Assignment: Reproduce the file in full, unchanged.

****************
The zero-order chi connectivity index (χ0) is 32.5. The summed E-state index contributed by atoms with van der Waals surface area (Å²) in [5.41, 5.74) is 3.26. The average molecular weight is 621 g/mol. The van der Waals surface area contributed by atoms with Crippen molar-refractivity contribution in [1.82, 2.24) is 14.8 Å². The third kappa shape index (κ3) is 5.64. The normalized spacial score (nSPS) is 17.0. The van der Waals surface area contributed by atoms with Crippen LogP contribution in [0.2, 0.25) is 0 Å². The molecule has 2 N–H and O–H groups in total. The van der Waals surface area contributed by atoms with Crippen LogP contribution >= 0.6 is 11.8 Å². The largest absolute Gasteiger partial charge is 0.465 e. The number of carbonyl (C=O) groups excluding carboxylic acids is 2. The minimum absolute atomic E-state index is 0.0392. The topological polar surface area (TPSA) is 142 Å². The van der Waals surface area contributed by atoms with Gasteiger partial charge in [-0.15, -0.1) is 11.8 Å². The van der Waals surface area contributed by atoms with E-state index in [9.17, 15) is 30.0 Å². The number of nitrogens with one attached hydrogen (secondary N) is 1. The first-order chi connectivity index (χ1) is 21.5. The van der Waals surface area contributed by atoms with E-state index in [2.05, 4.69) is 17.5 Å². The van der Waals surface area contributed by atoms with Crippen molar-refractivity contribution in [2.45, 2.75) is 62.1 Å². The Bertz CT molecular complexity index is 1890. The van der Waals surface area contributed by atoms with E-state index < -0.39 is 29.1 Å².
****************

The zero-order chi connectivity index (χ0) is 32.5. The summed E-state index contributed by atoms with van der Waals surface area (Å²) in [5.41, 5.74) is 3.26. The average molecular weight is 621 g/mol. The van der Waals surface area contributed by atoms with Crippen molar-refractivity contribution in [1.82, 2.24) is 14.8 Å². The third kappa shape index (κ3) is 5.64. The normalized spacial score (nSPS) is 17.0. The van der Waals surface area contributed by atoms with Crippen LogP contribution in [0.2, 0.25) is 0 Å². The molecule has 2 N–H and O–H groups in total. The van der Waals surface area contributed by atoms with Crippen LogP contribution >= 0.6 is 11.8 Å². The largest absolute Gasteiger partial charge is 0.465 e. The number of carbonyl (C=O) groups excluding carboxylic acids is 2. The minimum absolute atomic E-state index is 0.0392. The topological polar surface area (TPSA) is 142 Å². The van der Waals surface area contributed by atoms with Gasteiger partial charge in [-0.15, -0.1) is 11.8 Å². The van der Waals surface area contributed by atoms with E-state index in [9.17, 15) is 30.0 Å². The number of nitrogens with one attached hydrogen (secondary N) is 1. The first-order chi connectivity index (χ1) is 21.5. The van der Waals surface area contributed by atoms with E-state index in [2.05, 4.69) is 17.5 Å². The van der Waals surface area contributed by atoms with Crippen molar-refractivity contribution in [2.45, 2.75) is 62.1 Å². The Bertz CT molecular complexity index is 1890. The van der Waals surface area contributed by atoms with E-state index < -0.39 is 29.1 Å².